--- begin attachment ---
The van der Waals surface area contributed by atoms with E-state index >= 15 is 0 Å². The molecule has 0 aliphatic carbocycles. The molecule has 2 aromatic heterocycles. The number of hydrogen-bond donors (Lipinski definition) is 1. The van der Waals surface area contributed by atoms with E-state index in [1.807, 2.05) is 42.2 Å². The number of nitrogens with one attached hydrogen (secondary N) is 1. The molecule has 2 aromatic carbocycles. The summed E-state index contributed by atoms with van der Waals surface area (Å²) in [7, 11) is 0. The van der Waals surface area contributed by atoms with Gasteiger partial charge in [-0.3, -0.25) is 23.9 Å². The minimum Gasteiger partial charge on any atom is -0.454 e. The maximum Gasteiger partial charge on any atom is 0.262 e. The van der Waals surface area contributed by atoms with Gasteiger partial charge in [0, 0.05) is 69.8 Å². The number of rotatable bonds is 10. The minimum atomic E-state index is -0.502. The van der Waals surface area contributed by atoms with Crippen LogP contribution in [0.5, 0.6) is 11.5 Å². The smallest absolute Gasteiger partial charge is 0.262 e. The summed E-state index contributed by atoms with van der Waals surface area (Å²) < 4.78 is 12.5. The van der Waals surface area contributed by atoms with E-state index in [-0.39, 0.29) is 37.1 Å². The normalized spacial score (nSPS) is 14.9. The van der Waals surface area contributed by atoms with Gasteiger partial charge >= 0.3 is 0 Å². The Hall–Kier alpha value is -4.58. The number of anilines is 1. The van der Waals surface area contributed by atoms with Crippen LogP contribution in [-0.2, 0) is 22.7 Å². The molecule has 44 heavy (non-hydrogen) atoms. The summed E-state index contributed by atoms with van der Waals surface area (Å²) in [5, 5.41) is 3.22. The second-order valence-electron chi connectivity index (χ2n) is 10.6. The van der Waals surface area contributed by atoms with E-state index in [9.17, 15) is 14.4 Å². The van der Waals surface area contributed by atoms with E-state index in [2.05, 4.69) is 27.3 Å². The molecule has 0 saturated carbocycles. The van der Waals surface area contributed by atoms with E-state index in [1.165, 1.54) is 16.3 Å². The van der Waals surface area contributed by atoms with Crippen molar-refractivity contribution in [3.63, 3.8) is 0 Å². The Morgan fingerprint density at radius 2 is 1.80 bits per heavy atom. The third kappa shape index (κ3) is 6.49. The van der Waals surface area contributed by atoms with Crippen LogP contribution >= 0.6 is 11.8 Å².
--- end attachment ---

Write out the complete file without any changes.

The van der Waals surface area contributed by atoms with E-state index >= 15 is 0 Å². The molecule has 0 aliphatic carbocycles. The molecule has 2 aromatic heterocycles. The number of hydrogen-bond donors (Lipinski definition) is 1. The van der Waals surface area contributed by atoms with E-state index in [1.807, 2.05) is 42.2 Å². The number of nitrogens with one attached hydrogen (secondary N) is 1. The molecule has 2 aromatic carbocycles. The summed E-state index contributed by atoms with van der Waals surface area (Å²) in [7, 11) is 0. The van der Waals surface area contributed by atoms with Gasteiger partial charge in [-0.3, -0.25) is 23.9 Å². The minimum Gasteiger partial charge on any atom is -0.454 e. The maximum Gasteiger partial charge on any atom is 0.262 e. The van der Waals surface area contributed by atoms with Gasteiger partial charge in [0, 0.05) is 69.8 Å². The number of rotatable bonds is 10. The minimum atomic E-state index is -0.502. The van der Waals surface area contributed by atoms with Crippen LogP contribution in [0.5, 0.6) is 11.5 Å². The smallest absolute Gasteiger partial charge is 0.262 e. The summed E-state index contributed by atoms with van der Waals surface area (Å²) < 4.78 is 12.5. The van der Waals surface area contributed by atoms with E-state index in [-0.39, 0.29) is 37.1 Å². The normalized spacial score (nSPS) is 14.9. The van der Waals surface area contributed by atoms with Gasteiger partial charge >= 0.3 is 0 Å². The Hall–Kier alpha value is -4.58. The number of anilines is 1. The van der Waals surface area contributed by atoms with Crippen LogP contribution in [-0.2, 0) is 22.7 Å². The molecule has 44 heavy (non-hydrogen) atoms. The summed E-state index contributed by atoms with van der Waals surface area (Å²) in [5, 5.41) is 3.22. The second-order valence-electron chi connectivity index (χ2n) is 10.6. The van der Waals surface area contributed by atoms with E-state index in [9.17, 15) is 14.4 Å². The van der Waals surface area contributed by atoms with E-state index in [2.05, 4.69) is 27.3 Å². The molecule has 0 saturated carbocycles. The van der Waals surface area contributed by atoms with E-state index in [1.165, 1.54) is 16.3 Å². The van der Waals surface area contributed by atoms with Crippen molar-refractivity contribution in [3.63, 3.8) is 0 Å². The Morgan fingerprint density at radius 2 is 1.80 bits per heavy atom. The third kappa shape index (κ3) is 6.49. The van der Waals surface area contributed by atoms with Crippen LogP contribution >= 0.6 is 11.8 Å².